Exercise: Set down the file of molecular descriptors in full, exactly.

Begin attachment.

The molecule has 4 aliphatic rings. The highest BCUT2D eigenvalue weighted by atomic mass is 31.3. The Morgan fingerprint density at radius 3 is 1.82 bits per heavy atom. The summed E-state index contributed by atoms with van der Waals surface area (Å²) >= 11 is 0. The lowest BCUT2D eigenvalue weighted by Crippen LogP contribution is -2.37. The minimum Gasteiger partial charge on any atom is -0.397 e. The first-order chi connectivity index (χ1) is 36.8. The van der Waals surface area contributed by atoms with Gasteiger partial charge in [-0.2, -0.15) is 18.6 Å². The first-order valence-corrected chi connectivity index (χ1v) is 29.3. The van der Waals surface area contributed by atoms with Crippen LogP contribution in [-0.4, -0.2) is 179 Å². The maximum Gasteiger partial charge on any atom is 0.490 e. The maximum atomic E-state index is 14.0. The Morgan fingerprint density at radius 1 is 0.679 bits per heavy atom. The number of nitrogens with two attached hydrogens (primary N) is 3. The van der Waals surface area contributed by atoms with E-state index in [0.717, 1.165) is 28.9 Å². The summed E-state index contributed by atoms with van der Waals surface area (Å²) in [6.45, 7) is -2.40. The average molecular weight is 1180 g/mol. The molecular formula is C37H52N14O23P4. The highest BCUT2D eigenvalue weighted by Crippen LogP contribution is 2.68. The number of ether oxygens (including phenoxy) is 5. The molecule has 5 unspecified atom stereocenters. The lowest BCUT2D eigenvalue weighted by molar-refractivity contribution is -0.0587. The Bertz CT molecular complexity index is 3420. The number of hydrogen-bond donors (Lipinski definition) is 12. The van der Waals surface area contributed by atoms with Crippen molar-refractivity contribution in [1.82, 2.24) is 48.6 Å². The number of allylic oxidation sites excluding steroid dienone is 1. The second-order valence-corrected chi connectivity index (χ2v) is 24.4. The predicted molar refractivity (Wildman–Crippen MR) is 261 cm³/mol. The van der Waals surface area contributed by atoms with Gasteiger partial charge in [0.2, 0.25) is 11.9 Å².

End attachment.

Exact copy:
The molecule has 4 aliphatic rings. The highest BCUT2D eigenvalue weighted by atomic mass is 31.3. The Morgan fingerprint density at radius 3 is 1.82 bits per heavy atom. The summed E-state index contributed by atoms with van der Waals surface area (Å²) >= 11 is 0. The lowest BCUT2D eigenvalue weighted by Crippen LogP contribution is -2.37. The minimum Gasteiger partial charge on any atom is -0.397 e. The first-order chi connectivity index (χ1) is 36.8. The van der Waals surface area contributed by atoms with Gasteiger partial charge in [-0.2, -0.15) is 18.6 Å². The first-order valence-corrected chi connectivity index (χ1v) is 29.3. The van der Waals surface area contributed by atoms with Crippen LogP contribution in [-0.4, -0.2) is 179 Å². The maximum Gasteiger partial charge on any atom is 0.490 e. The maximum atomic E-state index is 14.0. The Morgan fingerprint density at radius 1 is 0.679 bits per heavy atom. The number of nitrogens with two attached hydrogens (primary N) is 3. The van der Waals surface area contributed by atoms with E-state index in [0.717, 1.165) is 28.9 Å². The summed E-state index contributed by atoms with van der Waals surface area (Å²) in [6.45, 7) is -2.40. The average molecular weight is 1180 g/mol. The molecular formula is C37H52N14O23P4. The highest BCUT2D eigenvalue weighted by Crippen LogP contribution is 2.68. The number of ether oxygens (including phenoxy) is 5. The molecule has 5 unspecified atom stereocenters. The lowest BCUT2D eigenvalue weighted by molar-refractivity contribution is -0.0587. The Bertz CT molecular complexity index is 3420. The number of hydrogen-bond donors (Lipinski definition) is 12. The van der Waals surface area contributed by atoms with Crippen molar-refractivity contribution in [1.82, 2.24) is 48.6 Å². The number of allylic oxidation sites excluding steroid dienone is 1. The second-order valence-corrected chi connectivity index (χ2v) is 24.4. The predicted molar refractivity (Wildman–Crippen MR) is 261 cm³/mol. The van der Waals surface area contributed by atoms with Gasteiger partial charge in [0.2, 0.25) is 11.9 Å².